Will a sustainability push drive sales growth for Europe’s largest fashion e-tailer?

Discussion
Photo: Zalando
Nov 05, 2019
Tom Ryan

Zalando has launched a new sustainability strategy, “do.MORE,” that includes an immediate commitment to carbon neutrality. While driven in part by corporate social responsibility, Europe’s largest online fashion retailer also sees a major “business opportunity,” hoping growth stemming from the do-good initiatives offsets extra costs.

“We see a clear link between acting sustainably and continued commercial success,” said co-CEO Rubin Ritter in a statement. “Only those who incorporate sustainability into their business strategy will stay relevant for their customers and we believe that it will be a competitive advantage in the future.” 

The do.MORE program’s goals also include:

  • Plans to eliminate single-use plastics by 2023;
  • Applying principles of circularity to extend the life of at least 50 million fashion products by 2023;
  • Zign, Zalando’s own sustainable flagship label, will feature a flag by spring/summer 2020 to indicate that it’s met one of the company’s sustainability criteria, which cover social, environmental and animal welfare standards.

In 2019, the German company switched to over 90 percent renewable energy across all locations. Carbon emissions that are not eliminated by operational improvements, such as renewable energy, order bundling or green delivery options, are offset.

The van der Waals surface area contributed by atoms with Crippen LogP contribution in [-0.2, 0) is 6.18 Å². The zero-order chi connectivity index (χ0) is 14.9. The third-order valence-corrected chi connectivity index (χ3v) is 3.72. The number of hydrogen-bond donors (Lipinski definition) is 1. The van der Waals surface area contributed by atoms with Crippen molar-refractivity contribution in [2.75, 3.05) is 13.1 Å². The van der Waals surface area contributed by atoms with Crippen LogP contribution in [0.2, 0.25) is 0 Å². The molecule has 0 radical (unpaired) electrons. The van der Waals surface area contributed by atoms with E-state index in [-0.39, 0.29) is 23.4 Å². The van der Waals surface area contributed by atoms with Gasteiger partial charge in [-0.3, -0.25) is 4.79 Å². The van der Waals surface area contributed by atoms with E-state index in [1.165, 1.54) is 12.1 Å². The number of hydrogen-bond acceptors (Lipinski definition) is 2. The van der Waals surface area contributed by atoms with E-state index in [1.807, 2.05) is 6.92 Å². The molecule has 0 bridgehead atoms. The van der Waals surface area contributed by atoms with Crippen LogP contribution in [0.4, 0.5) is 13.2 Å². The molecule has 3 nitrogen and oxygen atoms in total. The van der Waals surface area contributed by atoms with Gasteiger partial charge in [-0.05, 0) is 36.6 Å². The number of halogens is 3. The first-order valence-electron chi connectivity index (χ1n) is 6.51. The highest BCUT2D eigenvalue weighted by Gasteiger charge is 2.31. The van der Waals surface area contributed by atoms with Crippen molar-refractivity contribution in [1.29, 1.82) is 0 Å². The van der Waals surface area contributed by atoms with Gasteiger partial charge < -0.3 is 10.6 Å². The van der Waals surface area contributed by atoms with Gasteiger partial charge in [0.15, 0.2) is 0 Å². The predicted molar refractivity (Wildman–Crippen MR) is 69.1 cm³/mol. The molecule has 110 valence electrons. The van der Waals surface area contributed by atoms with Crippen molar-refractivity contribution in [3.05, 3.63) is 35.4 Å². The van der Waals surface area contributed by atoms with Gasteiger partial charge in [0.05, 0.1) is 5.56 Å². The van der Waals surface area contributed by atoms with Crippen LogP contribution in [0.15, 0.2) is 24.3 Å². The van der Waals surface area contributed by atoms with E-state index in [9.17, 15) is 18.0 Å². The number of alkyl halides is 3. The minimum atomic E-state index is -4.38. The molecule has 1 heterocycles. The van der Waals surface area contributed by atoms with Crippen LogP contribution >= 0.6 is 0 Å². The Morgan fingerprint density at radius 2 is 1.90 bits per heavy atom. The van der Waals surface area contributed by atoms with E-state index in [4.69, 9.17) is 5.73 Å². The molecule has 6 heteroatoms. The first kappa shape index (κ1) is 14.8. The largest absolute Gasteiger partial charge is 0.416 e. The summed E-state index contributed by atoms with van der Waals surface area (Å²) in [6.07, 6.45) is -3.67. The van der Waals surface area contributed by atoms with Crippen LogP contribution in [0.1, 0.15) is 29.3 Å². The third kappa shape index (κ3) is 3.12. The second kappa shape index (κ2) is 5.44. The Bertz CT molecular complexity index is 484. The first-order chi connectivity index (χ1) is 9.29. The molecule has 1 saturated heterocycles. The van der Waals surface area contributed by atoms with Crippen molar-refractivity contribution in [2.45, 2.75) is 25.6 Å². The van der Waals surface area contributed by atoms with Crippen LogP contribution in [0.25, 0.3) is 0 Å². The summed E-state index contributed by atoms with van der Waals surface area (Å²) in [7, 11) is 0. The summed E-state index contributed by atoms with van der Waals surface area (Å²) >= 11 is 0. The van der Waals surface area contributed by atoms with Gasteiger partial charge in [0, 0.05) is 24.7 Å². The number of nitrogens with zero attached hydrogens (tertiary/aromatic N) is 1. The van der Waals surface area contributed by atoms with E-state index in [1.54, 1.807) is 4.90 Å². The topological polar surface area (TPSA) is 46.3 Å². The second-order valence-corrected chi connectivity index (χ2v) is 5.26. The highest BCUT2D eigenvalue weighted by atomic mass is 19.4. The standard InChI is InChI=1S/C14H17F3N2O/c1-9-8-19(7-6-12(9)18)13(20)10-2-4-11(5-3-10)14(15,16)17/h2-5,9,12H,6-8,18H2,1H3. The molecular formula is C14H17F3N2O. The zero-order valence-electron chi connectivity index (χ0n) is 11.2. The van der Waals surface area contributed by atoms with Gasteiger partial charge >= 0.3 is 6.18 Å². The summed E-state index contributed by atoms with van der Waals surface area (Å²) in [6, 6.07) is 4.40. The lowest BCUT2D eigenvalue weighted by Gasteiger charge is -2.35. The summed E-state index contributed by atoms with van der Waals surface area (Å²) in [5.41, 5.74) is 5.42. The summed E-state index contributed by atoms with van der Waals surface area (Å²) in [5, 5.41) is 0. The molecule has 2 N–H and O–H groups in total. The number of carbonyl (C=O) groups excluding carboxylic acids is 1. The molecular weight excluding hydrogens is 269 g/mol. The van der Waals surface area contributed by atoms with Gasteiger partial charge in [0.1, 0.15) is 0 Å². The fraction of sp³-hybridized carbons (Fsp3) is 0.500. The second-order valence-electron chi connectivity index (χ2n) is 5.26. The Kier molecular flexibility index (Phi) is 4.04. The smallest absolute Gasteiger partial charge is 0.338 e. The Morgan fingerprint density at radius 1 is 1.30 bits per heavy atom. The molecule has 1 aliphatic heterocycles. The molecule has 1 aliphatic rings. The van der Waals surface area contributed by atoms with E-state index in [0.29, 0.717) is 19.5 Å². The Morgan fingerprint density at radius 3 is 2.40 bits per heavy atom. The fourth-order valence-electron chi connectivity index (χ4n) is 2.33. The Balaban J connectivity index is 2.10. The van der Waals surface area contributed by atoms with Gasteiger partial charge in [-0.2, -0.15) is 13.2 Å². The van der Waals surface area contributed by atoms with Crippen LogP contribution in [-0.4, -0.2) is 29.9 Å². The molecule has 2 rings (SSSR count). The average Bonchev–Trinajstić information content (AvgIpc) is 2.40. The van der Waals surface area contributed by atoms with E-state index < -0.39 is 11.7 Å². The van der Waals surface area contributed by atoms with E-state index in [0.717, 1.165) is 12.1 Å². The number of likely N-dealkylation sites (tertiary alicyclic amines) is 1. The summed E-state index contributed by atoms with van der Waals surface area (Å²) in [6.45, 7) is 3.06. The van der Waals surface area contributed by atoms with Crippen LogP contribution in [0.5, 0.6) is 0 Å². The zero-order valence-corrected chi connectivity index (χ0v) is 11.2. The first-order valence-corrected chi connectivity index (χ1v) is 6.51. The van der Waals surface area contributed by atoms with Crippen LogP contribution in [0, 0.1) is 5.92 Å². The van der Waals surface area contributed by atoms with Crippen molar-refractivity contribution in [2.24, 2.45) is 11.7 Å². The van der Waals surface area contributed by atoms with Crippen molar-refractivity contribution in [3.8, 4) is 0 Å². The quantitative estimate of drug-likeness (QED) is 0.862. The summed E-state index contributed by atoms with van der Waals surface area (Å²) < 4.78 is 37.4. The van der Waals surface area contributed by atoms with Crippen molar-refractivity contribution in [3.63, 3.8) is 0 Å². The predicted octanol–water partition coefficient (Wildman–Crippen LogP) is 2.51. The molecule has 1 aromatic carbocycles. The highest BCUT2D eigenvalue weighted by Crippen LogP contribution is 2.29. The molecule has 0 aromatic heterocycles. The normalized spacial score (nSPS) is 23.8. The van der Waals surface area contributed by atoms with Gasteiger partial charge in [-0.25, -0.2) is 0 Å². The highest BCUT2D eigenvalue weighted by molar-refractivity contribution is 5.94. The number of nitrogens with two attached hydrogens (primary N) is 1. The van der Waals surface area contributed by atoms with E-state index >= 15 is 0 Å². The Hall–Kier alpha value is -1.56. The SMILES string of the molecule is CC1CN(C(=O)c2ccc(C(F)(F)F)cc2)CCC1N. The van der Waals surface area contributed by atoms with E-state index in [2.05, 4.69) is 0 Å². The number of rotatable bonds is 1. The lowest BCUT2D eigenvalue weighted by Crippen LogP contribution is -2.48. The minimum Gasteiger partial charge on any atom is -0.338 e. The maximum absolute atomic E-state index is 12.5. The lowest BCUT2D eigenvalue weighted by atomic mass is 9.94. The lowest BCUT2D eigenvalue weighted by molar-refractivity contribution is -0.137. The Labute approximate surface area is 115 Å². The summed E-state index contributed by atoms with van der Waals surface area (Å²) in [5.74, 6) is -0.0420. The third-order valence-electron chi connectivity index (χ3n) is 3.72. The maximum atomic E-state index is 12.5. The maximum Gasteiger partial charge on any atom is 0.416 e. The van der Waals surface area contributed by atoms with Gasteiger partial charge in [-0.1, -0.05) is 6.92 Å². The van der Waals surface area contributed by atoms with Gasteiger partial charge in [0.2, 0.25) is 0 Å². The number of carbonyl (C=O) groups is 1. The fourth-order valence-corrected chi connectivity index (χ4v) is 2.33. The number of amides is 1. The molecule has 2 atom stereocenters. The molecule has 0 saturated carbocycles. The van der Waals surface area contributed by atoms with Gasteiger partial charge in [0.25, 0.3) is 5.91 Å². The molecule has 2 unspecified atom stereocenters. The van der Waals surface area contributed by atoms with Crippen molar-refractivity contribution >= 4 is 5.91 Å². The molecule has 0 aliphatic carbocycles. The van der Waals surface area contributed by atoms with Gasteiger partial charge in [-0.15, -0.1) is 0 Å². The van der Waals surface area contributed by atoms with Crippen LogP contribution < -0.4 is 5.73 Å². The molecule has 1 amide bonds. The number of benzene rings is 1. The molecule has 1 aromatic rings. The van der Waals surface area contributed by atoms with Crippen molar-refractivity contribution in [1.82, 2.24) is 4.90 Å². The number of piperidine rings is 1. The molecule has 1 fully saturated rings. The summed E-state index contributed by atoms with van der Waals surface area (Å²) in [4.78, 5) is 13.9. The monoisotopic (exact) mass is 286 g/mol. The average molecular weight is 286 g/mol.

The new program comes as online selling is being increasingly called out for the excessive packaging and carbon footprint impact that results from deliveries. A recent survey of European consumers from not-for-profit global movement Fashion Revolution found one in three consider the environmental impact when shopping.

Asked by analysts about the cost implications of the sustainability push, David Schröder, Zalando’s CFO, cautioned that the e-tailer wanted to advance targets around growth, profitability, customer satisfaction and sustainability “in parallel, and we are obviously not going to sacrifice customer satisfaction growth or profitability just to reach our sustainability targets even faster.” 

Yet the sustainability emphasis is expected to drive sizeable top-line growth. Said Schröder, “We see that more and more customers take this topic seriously and also expect from destinations like Zalando, that we do more on this. And that’s why we also call our strategy do.MORE, actually.”

DISCUSSION QUESTIONS: Do you see excessive packaging, the carbon footprint of deliveries or online’s other eco-challenges becoming increasingly important as a purchasing driver for consumers? Will Zalando benefit enough from a first-mover advantage with its commitment to sustainability to offset costs?

Please practice The RetailWire Golden Rule when submitting your comments.
Braintrust
"Too many retailers (and manufacturers) are way behind where they need to be on the sustainability front."
"I believe this is going to become a huge point of differentiation for retailers and companies with retail business models from 2020 onwards."
"...the popularity and growth of one-day deliveries from Amazon makes me think that consumer insistence on more sustainable practices is a long way from widespread…"

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7 Comments on "Will a sustainability push drive sales growth for Europe’s largest fashion e-tailer?"


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Peter Charness
BrainTrust

Europe does seem to be at the forefront of sustainability with a greater emphasis on social responsibility. I think it will be a competitive advantage, and eventually a retailer necessity. The prioritization of this here in the U.S.? … Sad.

Kevin Graff
BrainTrust